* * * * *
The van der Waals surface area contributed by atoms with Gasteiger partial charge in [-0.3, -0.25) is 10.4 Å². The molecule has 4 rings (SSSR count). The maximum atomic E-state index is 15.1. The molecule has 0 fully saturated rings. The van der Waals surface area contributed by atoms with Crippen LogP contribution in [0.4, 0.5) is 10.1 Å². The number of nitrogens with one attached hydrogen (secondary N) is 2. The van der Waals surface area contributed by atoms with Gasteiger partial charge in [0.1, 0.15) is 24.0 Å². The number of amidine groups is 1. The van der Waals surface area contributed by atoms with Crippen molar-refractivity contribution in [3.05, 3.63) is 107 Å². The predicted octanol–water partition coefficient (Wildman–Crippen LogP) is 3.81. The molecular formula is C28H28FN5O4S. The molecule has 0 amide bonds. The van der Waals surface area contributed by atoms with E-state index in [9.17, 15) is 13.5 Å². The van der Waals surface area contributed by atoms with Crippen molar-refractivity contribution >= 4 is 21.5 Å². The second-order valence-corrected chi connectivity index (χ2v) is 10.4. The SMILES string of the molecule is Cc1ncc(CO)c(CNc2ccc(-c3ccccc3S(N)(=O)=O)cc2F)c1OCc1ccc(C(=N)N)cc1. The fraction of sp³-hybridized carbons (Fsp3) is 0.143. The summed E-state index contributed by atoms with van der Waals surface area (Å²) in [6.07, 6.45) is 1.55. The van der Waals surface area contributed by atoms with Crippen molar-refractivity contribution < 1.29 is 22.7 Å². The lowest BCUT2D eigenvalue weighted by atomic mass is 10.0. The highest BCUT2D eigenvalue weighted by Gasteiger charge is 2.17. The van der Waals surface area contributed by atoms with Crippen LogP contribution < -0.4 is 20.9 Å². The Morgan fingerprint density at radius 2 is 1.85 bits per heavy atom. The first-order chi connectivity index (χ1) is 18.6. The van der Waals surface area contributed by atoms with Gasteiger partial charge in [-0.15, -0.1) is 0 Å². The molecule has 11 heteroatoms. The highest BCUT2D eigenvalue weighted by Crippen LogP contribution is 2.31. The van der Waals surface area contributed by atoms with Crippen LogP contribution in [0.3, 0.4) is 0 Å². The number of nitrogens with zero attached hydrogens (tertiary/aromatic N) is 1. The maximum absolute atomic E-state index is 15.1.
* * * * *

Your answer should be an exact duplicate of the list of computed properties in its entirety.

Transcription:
The van der Waals surface area contributed by atoms with Gasteiger partial charge in [-0.3, -0.25) is 10.4 Å². The molecule has 4 rings (SSSR count). The maximum atomic E-state index is 15.1. The molecule has 0 fully saturated rings. The van der Waals surface area contributed by atoms with Crippen LogP contribution in [0.4, 0.5) is 10.1 Å². The number of nitrogens with one attached hydrogen (secondary N) is 2. The van der Waals surface area contributed by atoms with Gasteiger partial charge in [0.1, 0.15) is 24.0 Å². The number of amidine groups is 1. The van der Waals surface area contributed by atoms with Crippen molar-refractivity contribution in [3.05, 3.63) is 107 Å². The predicted octanol–water partition coefficient (Wildman–Crippen LogP) is 3.81. The molecular formula is C28H28FN5O4S. The molecule has 0 amide bonds. The van der Waals surface area contributed by atoms with E-state index in [9.17, 15) is 13.5 Å². The van der Waals surface area contributed by atoms with Crippen molar-refractivity contribution >= 4 is 21.5 Å². The second-order valence-corrected chi connectivity index (χ2v) is 10.4. The SMILES string of the molecule is Cc1ncc(CO)c(CNc2ccc(-c3ccccc3S(N)(=O)=O)cc2F)c1OCc1ccc(C(=N)N)cc1. The fraction of sp³-hybridized carbons (Fsp3) is 0.143. The summed E-state index contributed by atoms with van der Waals surface area (Å²) in [6.07, 6.45) is 1.55. The van der Waals surface area contributed by atoms with Crippen molar-refractivity contribution < 1.29 is 22.7 Å². The lowest BCUT2D eigenvalue weighted by atomic mass is 10.0. The highest BCUT2D eigenvalue weighted by Gasteiger charge is 2.17. The van der Waals surface area contributed by atoms with Crippen LogP contribution < -0.4 is 20.9 Å². The Morgan fingerprint density at radius 2 is 1.85 bits per heavy atom. The first-order chi connectivity index (χ1) is 18.6. The van der Waals surface area contributed by atoms with Gasteiger partial charge in [-0.15, -0.1) is 0 Å². The molecule has 11 heteroatoms. The highest BCUT2D eigenvalue weighted by Crippen LogP contribution is 2.31. The van der Waals surface area contributed by atoms with Crippen LogP contribution in [0.3, 0.4) is 0 Å². The number of nitrogens with zero attached hydrogens (tertiary/aromatic N) is 1. The maximum absolute atomic E-state index is 15.1.